BOOKS FOR CHILDREN : Go with the floe

FICTION 8 to 12
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The Independent Culture
SOMETHING miraculous happens to children's reading once they've grasped the mechanics. It can be sudden, quite out of the blue. One day reading is merely a plod through words and sentences; the next it has taken wing. It's a transformation all teachers must hope for, but dare not expect: no one can force the pace. All that parents, relatives and friends can do is set an example by reading themselves, and by providing the materials.

There is no short cut to choosing the right books. First, know the child. A book that demands too much may be worse than no book at all, and that smart boxed set of Narnia stories will remain untouched if its recipient still expects an illustration on every other page.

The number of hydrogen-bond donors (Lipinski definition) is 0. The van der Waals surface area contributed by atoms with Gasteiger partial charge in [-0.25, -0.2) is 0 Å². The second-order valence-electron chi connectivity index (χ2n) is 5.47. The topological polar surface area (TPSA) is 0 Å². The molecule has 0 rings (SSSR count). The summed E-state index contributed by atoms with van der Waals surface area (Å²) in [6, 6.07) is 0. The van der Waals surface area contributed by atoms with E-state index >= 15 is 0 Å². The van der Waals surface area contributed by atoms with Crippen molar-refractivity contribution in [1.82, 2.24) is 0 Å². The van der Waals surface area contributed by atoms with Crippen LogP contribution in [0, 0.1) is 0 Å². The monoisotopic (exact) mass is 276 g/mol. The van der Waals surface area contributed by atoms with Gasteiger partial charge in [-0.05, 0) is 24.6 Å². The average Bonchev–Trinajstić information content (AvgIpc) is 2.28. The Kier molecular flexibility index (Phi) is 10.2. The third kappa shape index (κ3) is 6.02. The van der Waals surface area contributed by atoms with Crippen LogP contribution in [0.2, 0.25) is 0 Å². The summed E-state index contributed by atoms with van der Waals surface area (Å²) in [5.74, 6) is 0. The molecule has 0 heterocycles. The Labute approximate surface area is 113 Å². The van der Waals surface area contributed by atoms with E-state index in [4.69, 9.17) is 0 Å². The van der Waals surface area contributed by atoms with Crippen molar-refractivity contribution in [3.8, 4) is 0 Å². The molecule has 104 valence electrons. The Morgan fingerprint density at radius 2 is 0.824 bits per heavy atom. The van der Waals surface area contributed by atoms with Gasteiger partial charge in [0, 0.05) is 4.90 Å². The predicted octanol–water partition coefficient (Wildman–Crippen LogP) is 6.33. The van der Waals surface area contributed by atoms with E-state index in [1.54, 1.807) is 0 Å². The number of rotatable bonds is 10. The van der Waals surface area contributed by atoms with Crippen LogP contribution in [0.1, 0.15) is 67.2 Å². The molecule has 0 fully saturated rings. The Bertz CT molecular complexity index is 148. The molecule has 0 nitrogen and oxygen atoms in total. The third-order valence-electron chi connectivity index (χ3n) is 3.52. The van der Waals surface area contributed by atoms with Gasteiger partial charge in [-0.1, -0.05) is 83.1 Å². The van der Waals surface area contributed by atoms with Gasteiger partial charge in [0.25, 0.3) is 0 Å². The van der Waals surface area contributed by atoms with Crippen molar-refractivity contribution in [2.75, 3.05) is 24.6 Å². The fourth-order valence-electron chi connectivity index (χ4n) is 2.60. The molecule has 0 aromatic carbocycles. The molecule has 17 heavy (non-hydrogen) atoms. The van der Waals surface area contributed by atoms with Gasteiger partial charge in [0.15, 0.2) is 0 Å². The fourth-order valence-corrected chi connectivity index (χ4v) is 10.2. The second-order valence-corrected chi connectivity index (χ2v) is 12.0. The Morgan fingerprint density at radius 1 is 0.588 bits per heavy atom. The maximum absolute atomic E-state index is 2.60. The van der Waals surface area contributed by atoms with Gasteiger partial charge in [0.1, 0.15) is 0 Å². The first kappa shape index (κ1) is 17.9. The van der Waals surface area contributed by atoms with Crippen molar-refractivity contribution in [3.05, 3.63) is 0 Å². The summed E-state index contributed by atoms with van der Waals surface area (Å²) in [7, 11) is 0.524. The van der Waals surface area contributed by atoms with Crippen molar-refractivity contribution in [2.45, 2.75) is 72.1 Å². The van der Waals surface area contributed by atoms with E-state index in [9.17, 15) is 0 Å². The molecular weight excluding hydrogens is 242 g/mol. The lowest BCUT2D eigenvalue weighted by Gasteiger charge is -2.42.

Don't even think of trying to be politically correct. Girls and boys decide very early on what's suitable for each. The exotic-adventure writer Willard Price has dozens of novels in print (Red Fox pounds 3.50) because he has managed to pinpoint precisely what makes a nine-year-old boy's pulse- rate soar. If it takes close encounters with whales, elephants, ice-floes and volcanoes, go with it. Once the book habit is established there's a lifetime to experiment in. Of course, there are books that succeed in appealing equally to girls and boys, but in the upper age-ranges they are harder to find: Berlie Doherty's The Snakestone (see below) is a rare example.

And how to ease the transition from reading-practice to bookwormdom? Reading schemes have come a long way since the dull, rigid publications that once passed as fiction in schools. Ask a seven-year-old about his favourite books and the answer will as likely as not be "Colour Jets" or "Kites", the series favoured in his classroom. Reading-scheme books tend to be cheaper than "real" books, and nowadays are often written by unquestionably real writers, of the calibre of Dick King-Smith and Penelope Lively.